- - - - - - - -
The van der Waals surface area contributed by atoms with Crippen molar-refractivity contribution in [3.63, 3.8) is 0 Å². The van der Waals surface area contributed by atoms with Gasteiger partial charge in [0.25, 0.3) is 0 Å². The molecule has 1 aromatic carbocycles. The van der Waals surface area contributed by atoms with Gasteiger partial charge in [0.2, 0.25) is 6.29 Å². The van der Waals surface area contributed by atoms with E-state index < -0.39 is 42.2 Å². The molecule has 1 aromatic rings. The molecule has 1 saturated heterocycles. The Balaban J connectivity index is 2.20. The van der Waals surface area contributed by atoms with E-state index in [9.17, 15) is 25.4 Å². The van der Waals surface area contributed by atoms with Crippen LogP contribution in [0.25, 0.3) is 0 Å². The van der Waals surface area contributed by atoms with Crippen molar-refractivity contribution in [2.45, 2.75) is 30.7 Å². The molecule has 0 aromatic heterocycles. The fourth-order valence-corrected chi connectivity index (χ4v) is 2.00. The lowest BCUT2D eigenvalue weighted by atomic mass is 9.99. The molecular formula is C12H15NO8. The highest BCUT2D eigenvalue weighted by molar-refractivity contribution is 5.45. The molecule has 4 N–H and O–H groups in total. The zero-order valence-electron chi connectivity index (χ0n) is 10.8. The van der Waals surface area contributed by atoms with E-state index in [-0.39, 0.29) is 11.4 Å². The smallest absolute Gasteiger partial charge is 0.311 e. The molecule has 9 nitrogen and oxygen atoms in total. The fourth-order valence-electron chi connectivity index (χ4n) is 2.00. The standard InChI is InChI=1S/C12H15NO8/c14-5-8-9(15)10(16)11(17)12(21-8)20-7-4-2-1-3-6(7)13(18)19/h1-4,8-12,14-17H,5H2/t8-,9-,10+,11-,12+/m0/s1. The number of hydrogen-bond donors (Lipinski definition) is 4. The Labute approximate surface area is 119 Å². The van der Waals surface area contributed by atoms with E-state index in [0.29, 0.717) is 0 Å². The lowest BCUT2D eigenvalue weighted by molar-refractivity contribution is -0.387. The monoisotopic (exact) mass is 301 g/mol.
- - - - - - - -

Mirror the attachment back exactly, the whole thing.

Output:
The van der Waals surface area contributed by atoms with Crippen molar-refractivity contribution in [3.63, 3.8) is 0 Å². The van der Waals surface area contributed by atoms with Gasteiger partial charge in [0.25, 0.3) is 0 Å². The molecule has 1 aromatic carbocycles. The van der Waals surface area contributed by atoms with Gasteiger partial charge in [0.2, 0.25) is 6.29 Å². The van der Waals surface area contributed by atoms with E-state index < -0.39 is 42.2 Å². The molecule has 1 aromatic rings. The molecule has 1 saturated heterocycles. The Balaban J connectivity index is 2.20. The van der Waals surface area contributed by atoms with E-state index in [9.17, 15) is 25.4 Å². The van der Waals surface area contributed by atoms with Crippen LogP contribution in [0.25, 0.3) is 0 Å². The van der Waals surface area contributed by atoms with Crippen molar-refractivity contribution in [2.45, 2.75) is 30.7 Å². The molecule has 0 aromatic heterocycles. The fourth-order valence-corrected chi connectivity index (χ4v) is 2.00. The lowest BCUT2D eigenvalue weighted by atomic mass is 9.99. The molecular formula is C12H15NO8. The highest BCUT2D eigenvalue weighted by molar-refractivity contribution is 5.45. The molecule has 4 N–H and O–H groups in total. The zero-order valence-electron chi connectivity index (χ0n) is 10.8. The van der Waals surface area contributed by atoms with E-state index in [-0.39, 0.29) is 11.4 Å². The smallest absolute Gasteiger partial charge is 0.311 e. The molecule has 9 nitrogen and oxygen atoms in total. The fourth-order valence-electron chi connectivity index (χ4n) is 2.00. The standard InChI is InChI=1S/C12H15NO8/c14-5-8-9(15)10(16)11(17)12(21-8)20-7-4-2-1-3-6(7)13(18)19/h1-4,8-12,14-17H,5H2/t8-,9-,10+,11-,12+/m0/s1. The number of hydrogen-bond donors (Lipinski definition) is 4. The Labute approximate surface area is 119 Å². The van der Waals surface area contributed by atoms with E-state index in [0.29, 0.717) is 0 Å². The lowest BCUT2D eigenvalue weighted by molar-refractivity contribution is -0.387. The monoisotopic (exact) mass is 301 g/mol.